‘I Truly Believe What My Parents Did To Me Was Wrong’: Sindhi Youth On Arranged Marriage

‘I Truly Believe What My Parents Did To Me Was Wrong’: Sindhi Youth On Arranged Marriage
Should the people in Pakistan, or in any other male-dominant society, give importance to their child’s say in marital matters?

There seems to be a clash between traditional values and the modern world and that has puzzled Pakistan’s younger generation. Despite a change in mindsets, the youth continues to reluctantly follow old trends and ways of life.

In several parts of Sindh, parents usually have the final say on who their son or daughter would marry. Most youngsters are in favor of such traditions, but there is a growing cadre which has started to oppose such practices.

Kabeer, a resident of Sindh, who is set to marry the girl of his parents’ choice says he did not know of his marriage until everything was decided by his family members.

“When I was 16, my father fixed my marriage without my consent. He accepted a proposal on my behalf, without my knowledge. Given that the proposal came from the family in which my sister is married, there was no possibility of a refusal. Such practices are common in Sindh and are known as ‘Badhoo’, which roughly translates to ‘give and take’.”

“But I am not an isolated case. Three of my siblings – one brother and two sisters – had no say in who they wanted to marry. Therefore, there wasn’t a possibility that I would resist a similar fate. I truly believe what my parents did to me was wrong. I should have been asked before they made a move. Nonetheless, I will have to get married according to their wishes to uphold the family reputation.”

In the third year of his Bachelor's degree, Kabeer entered into a relationship with a class fellow, who belonged to a different religion. Not only would he have to give up on the person he loves, but he would also have to marry someone he does not know.

“I don’t believe arranged marriages can build understanding and trust. When I was in third-year at my University, I entered into a serious relationship with a girl from a different religious background. Though I could not care less, her religious affiliation is unacceptable for my family. It is my constitutional right to live as I desire. According to Article 19 of the Universal Declaration of Human Rights, 'everyone shall have the right to hold opinions without interference’ and ‘everyone shall have the right to freedom of expression’. Children should have the right to express their will,” Kabeer added.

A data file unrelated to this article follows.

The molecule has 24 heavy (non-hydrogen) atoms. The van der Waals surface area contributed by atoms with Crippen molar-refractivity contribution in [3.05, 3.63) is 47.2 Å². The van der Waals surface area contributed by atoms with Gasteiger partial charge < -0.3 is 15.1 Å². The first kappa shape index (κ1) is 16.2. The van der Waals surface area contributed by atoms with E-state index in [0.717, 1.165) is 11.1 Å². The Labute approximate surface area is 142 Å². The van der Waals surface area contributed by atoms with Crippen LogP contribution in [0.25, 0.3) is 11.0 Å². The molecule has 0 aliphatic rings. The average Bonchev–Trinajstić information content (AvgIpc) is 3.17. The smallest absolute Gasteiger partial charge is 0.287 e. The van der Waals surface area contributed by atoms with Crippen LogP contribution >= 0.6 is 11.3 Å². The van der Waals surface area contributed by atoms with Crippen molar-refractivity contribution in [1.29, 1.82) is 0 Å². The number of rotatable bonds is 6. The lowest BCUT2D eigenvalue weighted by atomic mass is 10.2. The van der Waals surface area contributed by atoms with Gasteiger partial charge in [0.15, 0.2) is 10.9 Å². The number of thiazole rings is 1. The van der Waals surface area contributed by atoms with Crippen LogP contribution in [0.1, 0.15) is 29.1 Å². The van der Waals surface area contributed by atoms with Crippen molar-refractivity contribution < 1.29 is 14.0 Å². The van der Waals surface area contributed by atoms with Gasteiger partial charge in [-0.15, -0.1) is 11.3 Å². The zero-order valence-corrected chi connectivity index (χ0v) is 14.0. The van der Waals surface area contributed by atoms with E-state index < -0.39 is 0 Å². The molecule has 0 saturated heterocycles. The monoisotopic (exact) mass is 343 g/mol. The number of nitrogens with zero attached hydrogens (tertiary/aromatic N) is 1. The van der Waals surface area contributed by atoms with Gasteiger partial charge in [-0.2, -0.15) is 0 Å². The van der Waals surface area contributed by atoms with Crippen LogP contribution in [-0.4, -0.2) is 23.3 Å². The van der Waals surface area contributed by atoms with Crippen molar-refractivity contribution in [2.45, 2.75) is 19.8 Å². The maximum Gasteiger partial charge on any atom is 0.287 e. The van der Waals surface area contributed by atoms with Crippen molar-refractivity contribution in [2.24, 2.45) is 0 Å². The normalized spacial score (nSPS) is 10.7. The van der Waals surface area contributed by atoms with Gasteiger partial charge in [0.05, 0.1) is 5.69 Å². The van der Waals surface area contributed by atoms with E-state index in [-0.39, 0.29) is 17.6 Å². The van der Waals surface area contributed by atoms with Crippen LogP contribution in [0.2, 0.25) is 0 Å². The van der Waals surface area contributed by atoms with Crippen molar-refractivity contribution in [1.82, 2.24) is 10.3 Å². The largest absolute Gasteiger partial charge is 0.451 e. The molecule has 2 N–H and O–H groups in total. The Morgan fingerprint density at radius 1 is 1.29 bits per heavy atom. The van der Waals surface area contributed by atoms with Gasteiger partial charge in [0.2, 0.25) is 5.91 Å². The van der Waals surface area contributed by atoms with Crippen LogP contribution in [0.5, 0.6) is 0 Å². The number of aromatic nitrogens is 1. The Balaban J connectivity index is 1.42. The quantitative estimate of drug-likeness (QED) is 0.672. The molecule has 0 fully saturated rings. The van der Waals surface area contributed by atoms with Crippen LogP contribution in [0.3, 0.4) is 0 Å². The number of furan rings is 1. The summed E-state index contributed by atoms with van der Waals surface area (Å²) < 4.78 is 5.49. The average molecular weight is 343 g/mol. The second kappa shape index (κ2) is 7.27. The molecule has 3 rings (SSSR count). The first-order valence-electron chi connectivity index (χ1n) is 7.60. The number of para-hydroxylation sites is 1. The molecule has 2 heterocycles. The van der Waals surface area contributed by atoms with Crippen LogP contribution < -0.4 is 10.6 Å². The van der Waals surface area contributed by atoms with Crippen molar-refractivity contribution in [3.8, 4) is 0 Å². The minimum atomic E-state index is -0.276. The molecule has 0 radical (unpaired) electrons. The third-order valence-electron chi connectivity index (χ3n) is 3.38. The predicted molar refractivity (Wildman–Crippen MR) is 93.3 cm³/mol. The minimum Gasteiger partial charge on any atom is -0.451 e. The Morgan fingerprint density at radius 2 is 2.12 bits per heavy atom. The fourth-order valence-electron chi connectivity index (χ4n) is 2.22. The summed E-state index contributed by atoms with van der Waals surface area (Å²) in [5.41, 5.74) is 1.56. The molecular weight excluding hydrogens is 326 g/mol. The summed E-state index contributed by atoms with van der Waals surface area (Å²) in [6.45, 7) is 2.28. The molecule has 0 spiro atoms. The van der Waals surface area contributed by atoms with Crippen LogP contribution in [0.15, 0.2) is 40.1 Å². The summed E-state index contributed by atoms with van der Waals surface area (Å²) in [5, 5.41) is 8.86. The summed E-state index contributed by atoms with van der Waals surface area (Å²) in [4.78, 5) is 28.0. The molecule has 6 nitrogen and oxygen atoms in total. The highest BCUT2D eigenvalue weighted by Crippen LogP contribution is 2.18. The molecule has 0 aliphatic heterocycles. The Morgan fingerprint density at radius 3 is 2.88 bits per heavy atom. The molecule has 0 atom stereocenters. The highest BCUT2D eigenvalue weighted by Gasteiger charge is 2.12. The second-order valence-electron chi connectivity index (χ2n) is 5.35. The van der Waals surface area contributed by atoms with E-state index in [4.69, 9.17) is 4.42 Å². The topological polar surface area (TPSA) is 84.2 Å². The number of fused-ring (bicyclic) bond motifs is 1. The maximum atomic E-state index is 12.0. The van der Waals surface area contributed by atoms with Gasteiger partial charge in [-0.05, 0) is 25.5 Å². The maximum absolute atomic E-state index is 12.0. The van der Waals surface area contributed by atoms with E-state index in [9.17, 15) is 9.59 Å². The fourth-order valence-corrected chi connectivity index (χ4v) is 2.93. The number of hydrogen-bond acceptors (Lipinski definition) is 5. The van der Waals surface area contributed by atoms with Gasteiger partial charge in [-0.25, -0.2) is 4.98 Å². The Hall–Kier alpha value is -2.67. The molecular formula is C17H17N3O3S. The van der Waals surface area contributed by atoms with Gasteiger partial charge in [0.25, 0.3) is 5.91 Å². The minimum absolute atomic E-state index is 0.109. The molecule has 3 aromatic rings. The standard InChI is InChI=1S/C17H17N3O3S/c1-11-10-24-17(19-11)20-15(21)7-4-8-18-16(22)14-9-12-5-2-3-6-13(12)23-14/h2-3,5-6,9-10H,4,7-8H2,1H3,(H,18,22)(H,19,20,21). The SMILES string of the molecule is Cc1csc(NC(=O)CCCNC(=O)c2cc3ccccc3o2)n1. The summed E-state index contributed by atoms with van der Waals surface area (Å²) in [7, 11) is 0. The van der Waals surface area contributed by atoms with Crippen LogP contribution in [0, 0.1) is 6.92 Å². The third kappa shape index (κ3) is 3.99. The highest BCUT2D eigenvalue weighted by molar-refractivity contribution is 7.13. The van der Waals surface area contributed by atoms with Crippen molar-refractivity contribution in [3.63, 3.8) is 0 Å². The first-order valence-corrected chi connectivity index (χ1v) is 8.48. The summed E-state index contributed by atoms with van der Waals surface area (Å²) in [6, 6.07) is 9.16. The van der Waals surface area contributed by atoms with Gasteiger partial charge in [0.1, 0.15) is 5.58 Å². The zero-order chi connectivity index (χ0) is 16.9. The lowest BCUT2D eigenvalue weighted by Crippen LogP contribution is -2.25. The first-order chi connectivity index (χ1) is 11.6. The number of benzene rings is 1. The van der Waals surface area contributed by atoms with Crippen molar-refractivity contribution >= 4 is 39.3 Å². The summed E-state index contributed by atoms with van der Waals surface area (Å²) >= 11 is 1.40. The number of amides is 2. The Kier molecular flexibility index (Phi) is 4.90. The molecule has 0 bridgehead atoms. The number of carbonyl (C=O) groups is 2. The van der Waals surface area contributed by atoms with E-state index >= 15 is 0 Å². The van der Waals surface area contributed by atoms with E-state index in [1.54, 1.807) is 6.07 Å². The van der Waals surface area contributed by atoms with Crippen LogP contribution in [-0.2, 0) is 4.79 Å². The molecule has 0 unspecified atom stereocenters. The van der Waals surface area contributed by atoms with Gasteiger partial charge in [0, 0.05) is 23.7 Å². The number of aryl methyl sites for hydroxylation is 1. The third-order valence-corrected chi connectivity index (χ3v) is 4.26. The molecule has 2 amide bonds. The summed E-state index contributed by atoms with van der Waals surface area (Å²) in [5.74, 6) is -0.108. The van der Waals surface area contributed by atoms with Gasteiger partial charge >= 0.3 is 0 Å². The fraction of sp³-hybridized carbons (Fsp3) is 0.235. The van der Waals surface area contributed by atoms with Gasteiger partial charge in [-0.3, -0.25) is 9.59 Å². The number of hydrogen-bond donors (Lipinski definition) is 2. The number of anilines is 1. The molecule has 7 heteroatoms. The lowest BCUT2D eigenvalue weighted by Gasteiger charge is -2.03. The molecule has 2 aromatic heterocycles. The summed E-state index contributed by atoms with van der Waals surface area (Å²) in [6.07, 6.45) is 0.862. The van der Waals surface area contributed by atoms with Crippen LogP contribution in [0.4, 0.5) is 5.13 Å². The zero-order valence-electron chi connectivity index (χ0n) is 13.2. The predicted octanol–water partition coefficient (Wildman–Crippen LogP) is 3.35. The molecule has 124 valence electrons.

Kabeer also believes that arranged marriages are ‘a cruel tradition’.

But not everyone shares similar sentiments. Many consider it an obligation to say ‘YES’ to their parents’ will. They believe parents will always do what’s in the best interests of their children and that they deserve to be obeyed for all the sacrifices they have offered throughout the years.

Though noble, the above sentiments are more emotional than rational. Wouldn’t it be in the best interests of the children if parents allow them to choose their life partners?

After all, two people tied in a marital relationship are expected to spend a lifetime together. Imagine spending it with someone you were never willing to in the first place.